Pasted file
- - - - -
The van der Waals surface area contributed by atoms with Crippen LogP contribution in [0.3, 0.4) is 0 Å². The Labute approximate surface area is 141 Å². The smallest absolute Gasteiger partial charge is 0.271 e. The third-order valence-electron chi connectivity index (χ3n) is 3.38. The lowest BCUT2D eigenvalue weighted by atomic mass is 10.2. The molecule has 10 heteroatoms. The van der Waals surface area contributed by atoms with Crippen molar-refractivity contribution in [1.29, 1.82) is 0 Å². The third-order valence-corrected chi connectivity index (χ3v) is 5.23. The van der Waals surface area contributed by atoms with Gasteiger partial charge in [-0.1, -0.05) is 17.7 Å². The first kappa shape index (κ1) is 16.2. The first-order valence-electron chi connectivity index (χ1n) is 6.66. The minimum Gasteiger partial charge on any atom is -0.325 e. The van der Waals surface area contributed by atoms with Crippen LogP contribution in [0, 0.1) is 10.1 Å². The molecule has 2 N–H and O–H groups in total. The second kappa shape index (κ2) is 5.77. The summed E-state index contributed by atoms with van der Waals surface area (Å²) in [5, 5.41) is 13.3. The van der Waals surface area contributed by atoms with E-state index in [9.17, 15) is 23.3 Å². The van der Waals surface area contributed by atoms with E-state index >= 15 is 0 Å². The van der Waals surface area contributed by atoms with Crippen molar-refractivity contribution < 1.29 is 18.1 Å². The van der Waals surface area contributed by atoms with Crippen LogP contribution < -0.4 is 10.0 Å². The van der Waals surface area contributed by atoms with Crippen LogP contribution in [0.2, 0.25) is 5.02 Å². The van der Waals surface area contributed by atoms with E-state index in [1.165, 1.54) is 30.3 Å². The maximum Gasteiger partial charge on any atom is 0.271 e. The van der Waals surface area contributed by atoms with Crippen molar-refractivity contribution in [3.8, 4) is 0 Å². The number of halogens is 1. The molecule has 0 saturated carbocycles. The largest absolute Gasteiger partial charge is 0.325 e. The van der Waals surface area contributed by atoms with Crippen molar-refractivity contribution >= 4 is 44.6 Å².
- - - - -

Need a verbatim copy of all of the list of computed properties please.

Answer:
The van der Waals surface area contributed by atoms with Crippen LogP contribution in [0.3, 0.4) is 0 Å². The Labute approximate surface area is 141 Å². The smallest absolute Gasteiger partial charge is 0.271 e. The third-order valence-electron chi connectivity index (χ3n) is 3.38. The lowest BCUT2D eigenvalue weighted by atomic mass is 10.2. The molecule has 10 heteroatoms. The van der Waals surface area contributed by atoms with Crippen molar-refractivity contribution in [1.29, 1.82) is 0 Å². The third-order valence-corrected chi connectivity index (χ3v) is 5.23. The van der Waals surface area contributed by atoms with Gasteiger partial charge in [-0.1, -0.05) is 17.7 Å². The first kappa shape index (κ1) is 16.2. The first-order valence-electron chi connectivity index (χ1n) is 6.66. The minimum Gasteiger partial charge on any atom is -0.325 e. The van der Waals surface area contributed by atoms with Crippen LogP contribution in [0, 0.1) is 10.1 Å². The molecule has 2 N–H and O–H groups in total. The second kappa shape index (κ2) is 5.77. The summed E-state index contributed by atoms with van der Waals surface area (Å²) in [5, 5.41) is 13.3. The van der Waals surface area contributed by atoms with E-state index in [9.17, 15) is 23.3 Å². The van der Waals surface area contributed by atoms with E-state index >= 15 is 0 Å². The van der Waals surface area contributed by atoms with Crippen molar-refractivity contribution < 1.29 is 18.1 Å². The van der Waals surface area contributed by atoms with Crippen LogP contribution < -0.4 is 10.0 Å². The van der Waals surface area contributed by atoms with Crippen LogP contribution in [0.2, 0.25) is 5.02 Å². The van der Waals surface area contributed by atoms with E-state index in [1.165, 1.54) is 30.3 Å². The maximum Gasteiger partial charge on any atom is 0.271 e. The van der Waals surface area contributed by atoms with Crippen molar-refractivity contribution in [3.8, 4) is 0 Å². The number of halogens is 1. The molecule has 0 saturated carbocycles. The largest absolute Gasteiger partial charge is 0.325 e. The van der Waals surface area contributed by atoms with Crippen molar-refractivity contribution >= 4 is 44.6 Å².